Lessons in leadership: Former head of the British Army reveals his secrets of being an effective leader
- Credit: Copyright: Archant 2017
General the Lord Dannatt, former head of the British Army, reveals his secrets for effective management, why we need bad role models, and the two enemies of a successful leader.
What has inspired you personally as a leader?
I would point to two things – events and people. To deal with events first, I find the element of challenge very important.
Take, for example, when I was commanding the British forces in Bosnia. The Dayton Peace Agreement had ended the war in 1995. We had to separate the Serb, Croat and Bosnian forces, remove their heavy weapons, get them away from the frontline and back into barracks.
But we also had to oversee the handover of bits of territory that the agreement had ceded to the other side. Orchestrating this whole activity was certainly a huge challenge, but at another level it was all in a day's work really. It's that kind of challenge that keeps you excited.
What about the role of people as triggers for your inspiration?
- 1 Carriageway of A11 closed after air ambulance called to crash
- 2 Drink driving teacher crashed into church wall with baby in car
- 3 Michael Bublé concert bans chairs and blankets from gig
- 4 Man dies after collapsing during dog walk in Norfolk village
- 5 7 of the prettiest villages in north Norfolk
- 6 Norwich Airport TUI flight delayed by 42 hours
- 7 Fire crews called to vehicle blaze on A47
- 8 A47 reopens after serious crash near Swaffham
- 9 11 indulgent spa getaways in East Anglia
- 10 Long-delayed wedding finally takes place... in 1941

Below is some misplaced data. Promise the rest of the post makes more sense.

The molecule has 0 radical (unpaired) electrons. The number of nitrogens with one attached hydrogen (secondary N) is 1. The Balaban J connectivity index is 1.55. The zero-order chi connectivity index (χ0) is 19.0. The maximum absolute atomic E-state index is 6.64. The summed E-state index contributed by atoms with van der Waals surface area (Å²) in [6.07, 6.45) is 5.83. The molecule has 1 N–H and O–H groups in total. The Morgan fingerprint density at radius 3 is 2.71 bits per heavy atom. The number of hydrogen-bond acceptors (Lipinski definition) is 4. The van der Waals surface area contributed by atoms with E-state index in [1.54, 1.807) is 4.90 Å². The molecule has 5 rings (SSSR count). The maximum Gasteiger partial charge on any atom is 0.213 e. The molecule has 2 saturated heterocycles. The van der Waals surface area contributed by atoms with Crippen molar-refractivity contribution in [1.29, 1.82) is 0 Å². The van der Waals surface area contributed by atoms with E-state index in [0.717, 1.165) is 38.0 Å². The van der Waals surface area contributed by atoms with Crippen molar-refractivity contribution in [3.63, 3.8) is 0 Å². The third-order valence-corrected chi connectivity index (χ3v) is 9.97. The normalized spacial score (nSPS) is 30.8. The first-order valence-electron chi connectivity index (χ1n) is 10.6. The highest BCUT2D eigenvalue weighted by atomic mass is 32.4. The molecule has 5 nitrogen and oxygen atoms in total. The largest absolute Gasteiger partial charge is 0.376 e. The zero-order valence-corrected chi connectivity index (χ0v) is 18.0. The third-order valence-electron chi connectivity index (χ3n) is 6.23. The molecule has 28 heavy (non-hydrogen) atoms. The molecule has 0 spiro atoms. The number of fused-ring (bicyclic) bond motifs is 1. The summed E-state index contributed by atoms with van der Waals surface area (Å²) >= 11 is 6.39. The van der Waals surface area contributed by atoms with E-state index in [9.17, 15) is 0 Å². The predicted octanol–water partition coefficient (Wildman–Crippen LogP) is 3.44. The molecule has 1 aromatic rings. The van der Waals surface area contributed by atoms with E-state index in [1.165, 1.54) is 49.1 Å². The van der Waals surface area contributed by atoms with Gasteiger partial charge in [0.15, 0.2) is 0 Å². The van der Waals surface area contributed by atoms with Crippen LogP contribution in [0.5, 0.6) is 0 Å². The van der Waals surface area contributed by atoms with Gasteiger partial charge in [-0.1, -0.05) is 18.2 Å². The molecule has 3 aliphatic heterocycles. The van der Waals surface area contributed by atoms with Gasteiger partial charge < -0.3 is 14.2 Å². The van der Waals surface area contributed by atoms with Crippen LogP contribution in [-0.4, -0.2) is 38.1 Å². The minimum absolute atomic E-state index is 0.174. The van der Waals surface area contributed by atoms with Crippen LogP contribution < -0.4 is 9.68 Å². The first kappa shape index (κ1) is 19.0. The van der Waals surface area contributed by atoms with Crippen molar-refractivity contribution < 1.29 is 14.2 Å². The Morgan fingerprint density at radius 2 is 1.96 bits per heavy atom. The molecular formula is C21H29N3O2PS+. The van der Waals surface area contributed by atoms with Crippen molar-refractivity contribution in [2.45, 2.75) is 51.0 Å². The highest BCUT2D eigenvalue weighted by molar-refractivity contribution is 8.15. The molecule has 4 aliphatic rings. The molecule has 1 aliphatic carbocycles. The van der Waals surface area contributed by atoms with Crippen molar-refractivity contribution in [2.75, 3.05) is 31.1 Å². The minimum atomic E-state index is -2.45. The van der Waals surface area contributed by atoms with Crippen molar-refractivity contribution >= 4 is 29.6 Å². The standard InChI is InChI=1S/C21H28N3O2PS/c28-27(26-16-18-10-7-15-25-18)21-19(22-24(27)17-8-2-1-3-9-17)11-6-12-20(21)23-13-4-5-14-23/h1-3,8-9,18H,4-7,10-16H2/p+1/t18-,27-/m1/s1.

I know it may sound corny to say so, but Winston Churchill was a great hero of mine. As a schoolboy, as a young man, I thought he was tremendous. In fact I still do, but for slightly different reasons. By the time he became prime minister, later in his career, he had made virtually every mistake in the book – and learned from them by and large.
I think one of the things we've suffered from recently is that some of our political leaders have been young and haven't had that breadth of experience to draw on.
Why do you think role models are such a powerful source of leadership inspiration?
I have always taken the view that only a very small number of people are born naturally gifted as leaders, with shedloads of talent. Most of us have some ability, but we need to work at it and study if we are going to become really good leaders. There's no laziness allowed in trying to become a good leader. You have to read, you have to think about it, and you have to look for people to learn from.
One goes through life meeting people and you think: 'I mustn't be like that, but I must be like that'. We can learn just as much from bad role models as good ones. But the key point is that you've got to be looking to learn from people.
Did your perspective on leadership change in any way as you progressed through the military ranks?
Your first leadership challenges tend to be very practical in nature – achieving tasks, growing a team around you, getting things done in the way that you want them done and to achieve the objectives that you've been set. It's a sort of practical, physical leadership, a 'follow me, chaps' - type leadership. My first posting after commissioning from Sandhurst back in the early 1970s was commanding 27 soldiers on the streets of Northern Ireland. It was that kind of role.
This continues and develops as you get more senior, but only up to a point. The importance of your actual personal presence as a leader gradually reduces the more senior you get, as you have less direct contact with people.
Another kind of leadership becomes more important later in your career. When you're leading a large organization, you need to change your structure, plan big projects, handle military campaigns, major pieces of procurement and things like that. These happen in slower time and they require you to think through the issues and strain your brain a bit to decide what to do and how to do it. There is a significant intellectual dimension to this side of leadership.